Googled that, and did a LOT of counting and testing. (got it wrong about a dozen times). Re-soldered all the new wires to the button boards and finally, it all fit together pretty well. Still in that awful shell that took me a week to design though…
You can see I also added the two shoulder buttons. As I mentioned before I really wanted 4 shoulder buttons (and ideally one or two extra for things like screen brightness)… next time.
You may also notice this version has two little LED’s. I love those, but they didn’t work. The red one was the low battery indicator, but it was on all the time (even when the device was turned off) and it only went off when the battery was low – so basically the reverse of what I actually wanted. The other LED was supposed to be the Activity light for the Pi, but it came on when the Pi started and remained solidly on until the Pi was turned off. I realised this was basically pointless since I could tell that much info by whether the screen was on or not! I realise I’d wired those in wrong, but I couldn’t figure out how to solve it at the time.
I kept the ugly thing for a while and played on it to get used to it, figure out what I didn’t like and what needed fixing.
I didn’t like the fatness, Stacking the TFT, Pi, some wiring and Battery together wasn’t a good idea. It made it uncomfortable.
Sadly, I didn’t take any pics of the early part of the V2 build other than this one on the right. I decided to make it a Gameboy shape since it meant I could put the battery pack and button circuits in the lower half and the top half was left for the Pi and screen, that literally halved the thickness. I designed a whole new case…
For this one I made a new shape, I redesigned quite a lot of the inside using what I’d learned from the previous one. It was much simpler and cleaner.
I removed the LED’s that didn’t really work, and instead I put holes in the case to align with the LED’s on the Pi board and things, that way I’d still be able to see the info they were conveying, but I didn’t need to do anything extra. Again, in a future version, this would be something I’d want to do properly.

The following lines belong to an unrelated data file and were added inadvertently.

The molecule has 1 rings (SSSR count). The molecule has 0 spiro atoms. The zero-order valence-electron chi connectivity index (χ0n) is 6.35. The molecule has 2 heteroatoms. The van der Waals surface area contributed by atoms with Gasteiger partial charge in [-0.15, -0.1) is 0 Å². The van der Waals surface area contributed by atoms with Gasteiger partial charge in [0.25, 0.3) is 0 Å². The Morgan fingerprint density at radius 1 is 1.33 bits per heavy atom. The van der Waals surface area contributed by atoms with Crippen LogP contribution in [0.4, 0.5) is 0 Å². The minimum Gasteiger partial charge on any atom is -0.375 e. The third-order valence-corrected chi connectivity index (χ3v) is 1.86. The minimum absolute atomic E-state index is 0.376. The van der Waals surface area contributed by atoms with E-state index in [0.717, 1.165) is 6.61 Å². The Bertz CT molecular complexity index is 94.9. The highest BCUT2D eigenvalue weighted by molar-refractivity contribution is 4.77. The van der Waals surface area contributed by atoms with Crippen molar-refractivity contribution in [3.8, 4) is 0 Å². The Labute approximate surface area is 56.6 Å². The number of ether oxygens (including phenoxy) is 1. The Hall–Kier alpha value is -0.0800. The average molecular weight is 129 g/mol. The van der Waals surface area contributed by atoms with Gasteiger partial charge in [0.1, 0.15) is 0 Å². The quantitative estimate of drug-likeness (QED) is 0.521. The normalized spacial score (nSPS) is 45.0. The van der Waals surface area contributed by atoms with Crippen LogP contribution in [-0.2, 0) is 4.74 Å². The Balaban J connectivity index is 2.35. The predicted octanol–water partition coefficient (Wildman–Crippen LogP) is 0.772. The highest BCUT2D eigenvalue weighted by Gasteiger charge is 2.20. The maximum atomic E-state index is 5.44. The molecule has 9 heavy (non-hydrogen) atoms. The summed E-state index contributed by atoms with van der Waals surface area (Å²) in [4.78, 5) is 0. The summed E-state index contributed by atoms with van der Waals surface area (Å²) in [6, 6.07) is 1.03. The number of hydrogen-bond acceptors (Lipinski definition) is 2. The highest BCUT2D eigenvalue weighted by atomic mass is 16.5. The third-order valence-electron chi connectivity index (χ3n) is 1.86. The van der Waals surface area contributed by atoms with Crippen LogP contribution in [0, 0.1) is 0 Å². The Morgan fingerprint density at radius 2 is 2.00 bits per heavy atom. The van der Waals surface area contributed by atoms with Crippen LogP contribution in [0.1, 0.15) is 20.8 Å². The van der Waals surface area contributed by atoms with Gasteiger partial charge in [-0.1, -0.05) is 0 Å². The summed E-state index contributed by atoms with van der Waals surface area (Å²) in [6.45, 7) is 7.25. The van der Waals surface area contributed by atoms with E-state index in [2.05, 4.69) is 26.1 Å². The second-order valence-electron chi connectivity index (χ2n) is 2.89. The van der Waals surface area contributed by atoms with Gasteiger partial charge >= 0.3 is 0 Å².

The picture here is the second version of this I made (So I guess this is really v3). The first one had an inset screen and used the original PS4 buttons and D-Pad. It was only after I made that one that I decided I didn’t like the D-Pad. The separate buttons for each direction are fine for linear pressing (like on a Ps4 you mostly use those for menu options), but for retro games where you often need to use them more like a thumbstick, it was uncomfortable. Because I was changing that, I didn’t want to keep all the other buttons gold. The inset screen was supposed to have a surround that I was going to add later to make it look cool (imagine the gameboy screen surround), but it wasn’t working how I wanted and was fairly complex to build, so I made a second version with my own custom buttons and got rid of the inset screen.
And so, the final form is born.
After I’d done all that. I was pretty happy with how it felt and worked. It needed to be decorated.
I really wanted to do a retro theme in keeping with the style. I looked at a lot of 90’s computer stuff, and decided I wanted something a bit more original. I’m a huge Star Trek fan and was watching Trekyards at the time talking about the TOS era communicators and I decided to do my retro console in a “space 60’s style”. My plan was originally to give the surface a bobbly texture in black, like the TOS communicator, a silver “girdle band” running around it, and multicolour “jellybean” buttons. However… I started that, and then hated it.
My partner suggested paper mache on the case, and I loved that Idea, I did it with handmade tissue paper, it has all sorts of little knobbly bits and really nice texture. It felt great and looked good, but it wasn’t “right”. So, I painted that black, and hated it, then I had the idea to do it in a “used future” cyberpunk style because that would get that retro style I wanted. I painted it beige and used weathering techniques around the button holes to make it look really well used. I liked it more, but still wasn’t great, the bumpy texture was now working against the look. Plus, I made the mistake of using questionable varnish and it never quite dried and was eternally sticky.